Tom's heraldry role puts him in prime position for Queen's jubilee flotilla
ON Sunday Queen Elizabeth II will be going on a special journey down the Thames as part of her Diamond Jubilee celebrations.
She will be joined by more than 1,000 boats as she leads the Thames Diamond Jubilee Pageant held in her honour.
The formal river procession will be between 2pm and 6pm, starting upriver of Battersea Bridge and finishing downriver of Tower Bridge.
And there on the river with her will be Llandeilo-born Thomas Lloyd OBE.
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Many will know Tom Lloyd as a local historian and writer. He has also just finished a very busy year as High Sheriff of Dyfed.
But it is his role as Wales Herald of Arms Extraordinary that will take him to London and the River Thames on Sunday as he forms an important part of the Queen's Thames Diamond Jubilee Pageant.
"I, with all my fellow heralds, will be in a boat in front of the Queen — the heralds always go in front of the Queen, because they herald her way," Tom explained.
Keep an eye out for Tom — he will be about halfway down the line of heralds on the day.
"The more senior you are as a herald, the nearer to the back of the queue of heralds you are," Tom explained. "The Garter Principal King of Arms is immediately in front of the Queen and the junior ones are at the front of the queue."
Tom is an "extraordinary herald" which means he is, in effect, an honorary member of the College of Arms — the official body of the royal heralds.
"I will always be towards the front of the queue — I will never work my way back.
"I am an honorary herald, a consultant herald. We don't move up the system like those in the herald's office do," said Tom.
"Fortunately I am never at the front of the queue either, because there are junior heralds." Tom takes his lead from the herald at the front of the line.
"He is a former military man and he knows how to keep step, how to march with a bit more dignity than me — I haven't done much marching in my life!"
The role of the herald is very important and requires them to move in a very specific and organised way.
You would expect that the heralds would have got together regularly to practice for the big day.
But because of the nature of the event, there has been very little opportunity to be put through their paces ahead of the day.
"We just have to stand there, stand to attention for quite a long time as the boat goes up the water," he said.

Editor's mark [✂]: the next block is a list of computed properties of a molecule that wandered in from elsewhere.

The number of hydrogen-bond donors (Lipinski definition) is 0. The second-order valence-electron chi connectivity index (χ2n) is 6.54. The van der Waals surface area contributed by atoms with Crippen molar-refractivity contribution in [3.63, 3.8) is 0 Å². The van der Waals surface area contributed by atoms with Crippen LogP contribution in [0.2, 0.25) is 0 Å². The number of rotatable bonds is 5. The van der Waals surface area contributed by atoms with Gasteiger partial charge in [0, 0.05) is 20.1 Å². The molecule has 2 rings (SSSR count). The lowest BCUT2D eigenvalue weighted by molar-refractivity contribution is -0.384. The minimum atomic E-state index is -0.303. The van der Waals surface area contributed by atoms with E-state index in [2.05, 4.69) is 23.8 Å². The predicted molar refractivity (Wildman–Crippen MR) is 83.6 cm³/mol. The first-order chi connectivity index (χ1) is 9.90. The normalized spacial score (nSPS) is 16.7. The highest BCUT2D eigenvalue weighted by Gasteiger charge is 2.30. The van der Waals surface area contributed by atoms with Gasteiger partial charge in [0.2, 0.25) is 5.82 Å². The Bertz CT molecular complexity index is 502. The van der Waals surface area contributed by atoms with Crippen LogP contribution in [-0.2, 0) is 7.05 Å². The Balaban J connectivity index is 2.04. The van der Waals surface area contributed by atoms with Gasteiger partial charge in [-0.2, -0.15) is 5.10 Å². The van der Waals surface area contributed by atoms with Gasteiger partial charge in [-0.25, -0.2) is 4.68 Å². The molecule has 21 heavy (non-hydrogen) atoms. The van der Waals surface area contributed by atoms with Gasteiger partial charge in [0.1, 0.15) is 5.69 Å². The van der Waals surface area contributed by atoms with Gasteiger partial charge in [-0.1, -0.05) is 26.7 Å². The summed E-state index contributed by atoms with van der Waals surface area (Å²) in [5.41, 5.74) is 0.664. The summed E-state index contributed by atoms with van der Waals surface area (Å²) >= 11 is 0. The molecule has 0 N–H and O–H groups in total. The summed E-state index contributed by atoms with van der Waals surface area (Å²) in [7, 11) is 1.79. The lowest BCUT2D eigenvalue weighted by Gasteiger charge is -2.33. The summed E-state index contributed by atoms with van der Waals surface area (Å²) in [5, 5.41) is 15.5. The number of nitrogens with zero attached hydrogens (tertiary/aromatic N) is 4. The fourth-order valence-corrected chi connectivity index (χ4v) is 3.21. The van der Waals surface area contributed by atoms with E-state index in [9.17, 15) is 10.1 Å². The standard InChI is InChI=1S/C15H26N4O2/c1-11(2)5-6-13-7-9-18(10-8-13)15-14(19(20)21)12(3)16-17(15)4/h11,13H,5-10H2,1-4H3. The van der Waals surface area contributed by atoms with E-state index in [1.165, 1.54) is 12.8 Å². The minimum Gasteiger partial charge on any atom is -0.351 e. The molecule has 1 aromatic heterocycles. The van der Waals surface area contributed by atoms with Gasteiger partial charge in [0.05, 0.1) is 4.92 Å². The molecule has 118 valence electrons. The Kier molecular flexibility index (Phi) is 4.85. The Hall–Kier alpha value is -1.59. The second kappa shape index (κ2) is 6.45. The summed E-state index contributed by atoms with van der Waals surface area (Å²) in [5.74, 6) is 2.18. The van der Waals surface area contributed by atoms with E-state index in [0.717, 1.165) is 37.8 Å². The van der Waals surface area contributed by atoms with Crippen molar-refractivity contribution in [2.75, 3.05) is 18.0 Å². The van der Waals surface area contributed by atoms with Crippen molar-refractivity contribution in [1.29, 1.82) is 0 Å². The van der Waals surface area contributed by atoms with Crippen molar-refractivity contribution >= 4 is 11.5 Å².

The best Tom can do is pray for sunshine and calm water!
"There will be a tarpaulin over us if it starts raining, as there will be over the Queen but that would be a terrible disappointment!"
"If these tabards get wet, they rapidly become so heavy that you can't stand up at all.
"They were caught out some years ago in a garter service at Windsor when there was a sudden June shower. The tabards got soaking wet. They have to dry them out very slowly — it took about a year."
The herald's tabard is worth thousands of pounds and is kept in the Royal Wardrobe in London.
"They are very valuable things — one isn't allowed to keep it in one's own house," Tom explained.
"I only wear it on state occasions. Once the occasion is over it is taken off me and taken back to the Royal Wardrobe."
The last time he wore it was at the state opening of the National Assembly for Wales following the last round of elections.
The outfit was originally made by the Welsh Office for the first Herald of Wales another Carmarthenshire man Colonel Francis Jones who became the first Wales Herald in 1962.
"The other heralds go round in ones made in Victorian times," said Tom. "They last a long time. They are made with gold thread — they are fantastically beautiful."
Tom will be back in his tabard on Tuesday for a special Diamond Jubilee service in St Paul's Cathedral.
It promises to be an amazing spectacle.
"Individually, we are just a group of people," said Tom. "The camera isn't interested in us individually but together we present a wonderful sight.
"This line of a dozen people dressed in red and gold going up the aisle presents a wonderful preamble to her arrival."
Tom has had a pretty hectic year so far. He was in London on May 9 for the state opening of Parliament.
"We are symbolic of the presence of Her Majesty on a state occasion and we herald her presence into the chamber," Tom explained.
Tom thinks that there will be a lot of support for the Queen's Diamond Jubilee.
"I think we will see the banks of the Thames being absolutely 25 deep in people coming out to see the Queen on Sunday," said Tom.
"It's uplifting. It does provide some great colour for people — it's fantastic."
Tom said he thought personal sympathies towards the monarchy may have fluctuated but the people of Britain have always turned out to support the great ceremonies like last year's royal wedding, for example.
"This is because they are great occasions. You are really seeing something that's outside of everyday life," he said.
Tom said politicians are also very supportive of monarchy.
"At the state opening of the Welsh Assembly, for example, everyone was very pleased it was happening.
"It was organised by the Labour Government and they very much wanted it because it adds dignity to their Government."
Tom thinks the Queen and the monarchy still have a very important role to play in the UK.
"There is always a need for an honorary office at the top to give authority to proceedings," said Tom. "Every country has a president of some sort.
"The monarchy was in terrible trouble after Diana's death, they really were," he continued. "But they bounced back — they put the record straight themselves and everybody so, so admires the Queen now.
"We are very lucky — I think the Royal family is a force for the good."
He is certain that people in Carmarthenshire will celebrate the Queen's Jubilee.
"It is an absolutely wonderful occasion — we are never going to see it again."